But, whether with difficulty or easily, all of his beloved ones are won to himself.  Won by conquest, but also by free consent.  “My beloved is mine, and I am his.”  It is a declaration of great joy! He is mine—his gift of himself given freely to me; I am his—my gift of myself given freely to him.  This is the sacred pattern for perfect love and marriage from the inception of mankind: “Therefore shall a man leave his father and his mother, and shall cleave unto his wife: and they shall be one flesh” (Gen. 2:24).  This is the example of perfected love throughout history: “Thou shalt not be for another man: so will I also be for thee” (Hosea 3:3). As so beautifully portrayed for us in the Song of Solomon, this is the sacred privilege of marriage—the permanent enmeshing of two lives into one.  “What therefore God hath joined together, let not man put asunder” (Mark 10:9).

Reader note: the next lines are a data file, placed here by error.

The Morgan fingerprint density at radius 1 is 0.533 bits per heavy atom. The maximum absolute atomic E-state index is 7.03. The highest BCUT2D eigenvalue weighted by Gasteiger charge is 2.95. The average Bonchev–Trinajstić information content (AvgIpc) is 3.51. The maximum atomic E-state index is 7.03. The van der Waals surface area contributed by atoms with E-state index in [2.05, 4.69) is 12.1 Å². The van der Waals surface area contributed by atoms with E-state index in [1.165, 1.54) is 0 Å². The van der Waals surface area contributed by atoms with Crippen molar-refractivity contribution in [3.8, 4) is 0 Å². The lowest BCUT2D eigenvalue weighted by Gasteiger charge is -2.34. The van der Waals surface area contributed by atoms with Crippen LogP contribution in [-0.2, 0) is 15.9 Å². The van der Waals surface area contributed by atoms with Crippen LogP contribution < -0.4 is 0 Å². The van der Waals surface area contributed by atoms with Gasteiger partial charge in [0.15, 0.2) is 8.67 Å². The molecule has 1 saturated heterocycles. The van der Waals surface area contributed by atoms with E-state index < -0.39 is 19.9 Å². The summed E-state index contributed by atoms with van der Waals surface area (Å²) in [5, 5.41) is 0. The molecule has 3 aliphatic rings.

The Armstrong Archives (63): The Antics of Little Boys

January 23, 1979   Aaron [age 3] pulled Michael [age 1] all the way to the Union this morning in the wagon, but on the way home he got sidetracked stomping through the snow drifts! Right now they’re supposed to be sleeping, but instead I hear much animated giggling. They are such good companions for each other! The whole living room was one huge “tent” tunnel this morning, and they crawled all over, chasing and playing.